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saying no

We’ve all been there; you had every intention of spending the evening/weekend relaxing or spending time with a loved one, and yet here you are doing something for a friend/colleague/family member because it was easier than saying “No”.

I meet people all the time who tell me they have trouble with saying no. One spent several hundred pounds going on a hen weekend with a bunch of people she barely knew, when she’d much rather (and more sensibly) have spent the time relaxing after a stressful week at work.

Another spent three evenings last week providing some muscle moving furniture around the community hall in readiness for some event to other. He ‘promised’ to do it months ago, and so missed the more recently planned parents’ evening at his son’s school.

We’ve all done it, we all know others who we say we “don’t want to let down”, when what we really mean is we don’t know how to refuse, or that to decline the request would make us feel bad.

Compassionate refusal

The trick to saying no politely and elegantly is (if you think ‘trick’ sounds like a deception how about ‘tactic’), to decline the request while reaffirming support/friendship for the person requesting the favour. You are not rejecting THEM, you are simply telling them that you can’t help on this occasion:

“I appreciate you asking, I’m already committed to a family event/much needed rest/catching up on some coursework, so I can’t help this time. I hope it goes well.”

Or simply:

“I have other plans tonight/this weekend, but I could help you this at another time (as long as you want to) if you need it.”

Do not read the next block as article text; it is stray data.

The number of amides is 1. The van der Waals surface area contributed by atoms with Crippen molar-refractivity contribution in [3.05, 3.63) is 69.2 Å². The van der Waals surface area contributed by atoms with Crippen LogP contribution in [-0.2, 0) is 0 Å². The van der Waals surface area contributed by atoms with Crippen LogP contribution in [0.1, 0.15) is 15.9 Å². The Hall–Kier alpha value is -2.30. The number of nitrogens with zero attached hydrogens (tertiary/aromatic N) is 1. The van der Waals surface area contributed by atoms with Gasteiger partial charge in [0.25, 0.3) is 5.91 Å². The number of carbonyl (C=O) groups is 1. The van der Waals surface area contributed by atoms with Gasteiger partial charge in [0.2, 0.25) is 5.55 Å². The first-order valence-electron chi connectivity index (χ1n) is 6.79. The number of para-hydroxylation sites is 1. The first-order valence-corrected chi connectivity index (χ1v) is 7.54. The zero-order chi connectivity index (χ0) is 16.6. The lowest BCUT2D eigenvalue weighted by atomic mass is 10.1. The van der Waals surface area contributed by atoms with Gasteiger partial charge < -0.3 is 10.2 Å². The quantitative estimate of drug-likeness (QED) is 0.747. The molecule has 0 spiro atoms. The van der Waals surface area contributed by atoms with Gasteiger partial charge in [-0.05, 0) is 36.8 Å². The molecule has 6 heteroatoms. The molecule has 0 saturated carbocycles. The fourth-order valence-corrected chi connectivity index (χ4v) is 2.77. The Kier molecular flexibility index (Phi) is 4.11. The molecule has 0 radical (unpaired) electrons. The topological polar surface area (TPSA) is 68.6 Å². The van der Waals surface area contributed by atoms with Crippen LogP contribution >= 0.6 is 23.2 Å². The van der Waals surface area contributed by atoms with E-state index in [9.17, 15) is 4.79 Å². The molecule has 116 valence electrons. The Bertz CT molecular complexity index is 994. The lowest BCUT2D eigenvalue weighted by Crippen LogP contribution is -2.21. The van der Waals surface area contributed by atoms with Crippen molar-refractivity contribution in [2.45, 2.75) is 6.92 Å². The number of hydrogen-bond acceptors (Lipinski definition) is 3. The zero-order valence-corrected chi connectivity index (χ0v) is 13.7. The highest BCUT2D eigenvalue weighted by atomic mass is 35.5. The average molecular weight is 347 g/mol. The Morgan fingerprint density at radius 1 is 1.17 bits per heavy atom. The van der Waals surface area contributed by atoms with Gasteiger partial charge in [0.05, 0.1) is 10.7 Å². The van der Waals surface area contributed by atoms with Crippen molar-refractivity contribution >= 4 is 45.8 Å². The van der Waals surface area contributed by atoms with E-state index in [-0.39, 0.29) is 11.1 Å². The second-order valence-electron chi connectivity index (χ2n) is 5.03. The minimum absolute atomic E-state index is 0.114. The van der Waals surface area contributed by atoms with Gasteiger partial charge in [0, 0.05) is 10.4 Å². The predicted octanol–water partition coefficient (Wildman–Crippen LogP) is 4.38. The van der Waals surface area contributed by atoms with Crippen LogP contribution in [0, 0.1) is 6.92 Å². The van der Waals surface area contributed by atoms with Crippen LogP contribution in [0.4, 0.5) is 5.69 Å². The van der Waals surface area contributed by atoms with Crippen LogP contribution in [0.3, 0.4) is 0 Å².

If you do have to refuse to do something the term ‘compassionate refusal’ can make it feel more acceptable (to you) than ‘saying no’ does. The key idea behind it is that you are telling the other person that you’ll be unable to help, but you not refusing support, friendship, or to spend your coffee breaks with them.

There are two possible obstacles to saying no:

  1. Whatever you call it, you feel bad about declining the request for help. It’s just a feeling, it’ll pass and you’ll get over it. More to the point, if they value and respect you, so will they.
  2. However compassionate you are, THEY call call it betrayal/being let down/difficult… The list can be long and in some cases, manipulative. You have no control over how they choose to see it or what they say (to you or others). Simply reaffirm with something like “I’m sorry you feel that way, as I said I can’t help because I’m (your original explanation)”.

Things to avoid when (briefly) explaining that you are unable to help are:

  • Mumbling
  • Looking at your feet/over their shoulder/around for help (look ‘em in the eye)
  • Lying, no need for that
  • Long-winded explanations (keep it short and to the point)
  • Unnecessary talking (accept that there might be an awkward silence for a bit)
  • Over-compensating by offering to go on holiday with them/redecorate their living room.

If – even though you have been sincere, honest and as friendly and supportive as possible – you still feel bad, guilty even, get over it. Of course you’ll feel a little uncomfortable if this is a change in behaviour for you.

If THEY make you feel bad by their attitude/words towards you, get over THEM, they should know better than to use emotional blackmail.

Good Luck! Buena Suerte, Bonne Chance… the choice of language is yours.

 

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